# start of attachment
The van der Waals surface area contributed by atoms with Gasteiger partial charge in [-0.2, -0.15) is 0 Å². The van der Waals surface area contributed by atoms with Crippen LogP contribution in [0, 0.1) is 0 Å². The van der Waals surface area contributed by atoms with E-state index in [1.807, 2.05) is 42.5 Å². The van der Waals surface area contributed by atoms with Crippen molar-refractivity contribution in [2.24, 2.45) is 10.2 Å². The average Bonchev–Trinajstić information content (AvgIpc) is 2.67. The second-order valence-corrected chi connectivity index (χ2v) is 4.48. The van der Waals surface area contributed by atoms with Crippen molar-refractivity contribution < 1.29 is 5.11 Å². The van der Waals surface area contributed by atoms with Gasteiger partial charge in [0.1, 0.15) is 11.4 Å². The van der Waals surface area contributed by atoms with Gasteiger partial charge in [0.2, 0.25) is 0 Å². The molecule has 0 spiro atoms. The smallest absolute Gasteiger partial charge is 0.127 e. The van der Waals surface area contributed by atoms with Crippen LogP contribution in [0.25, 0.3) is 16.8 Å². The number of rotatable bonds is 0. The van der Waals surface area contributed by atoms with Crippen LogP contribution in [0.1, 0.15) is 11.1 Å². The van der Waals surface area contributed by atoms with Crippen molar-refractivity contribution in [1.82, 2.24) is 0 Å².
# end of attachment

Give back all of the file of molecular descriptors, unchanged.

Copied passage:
The van der Waals surface area contributed by atoms with Gasteiger partial charge in [-0.2, -0.15) is 0 Å². The van der Waals surface area contributed by atoms with Crippen LogP contribution in [0, 0.1) is 0 Å². The van der Waals surface area contributed by atoms with E-state index in [1.807, 2.05) is 42.5 Å². The van der Waals surface area contributed by atoms with Crippen molar-refractivity contribution in [2.24, 2.45) is 10.2 Å². The average Bonchev–Trinajstić information content (AvgIpc) is 2.67. The second-order valence-corrected chi connectivity index (χ2v) is 4.48. The van der Waals surface area contributed by atoms with Crippen molar-refractivity contribution < 1.29 is 5.11 Å². The van der Waals surface area contributed by atoms with Gasteiger partial charge in [0.1, 0.15) is 11.4 Å². The van der Waals surface area contributed by atoms with Gasteiger partial charge in [0.2, 0.25) is 0 Å². The molecule has 0 spiro atoms. The smallest absolute Gasteiger partial charge is 0.127 e. The van der Waals surface area contributed by atoms with Crippen LogP contribution in [0.25, 0.3) is 16.8 Å². The number of rotatable bonds is 0. The van der Waals surface area contributed by atoms with Crippen LogP contribution in [0.1, 0.15) is 11.1 Å². The van der Waals surface area contributed by atoms with Crippen molar-refractivity contribution in [1.82, 2.24) is 0 Å².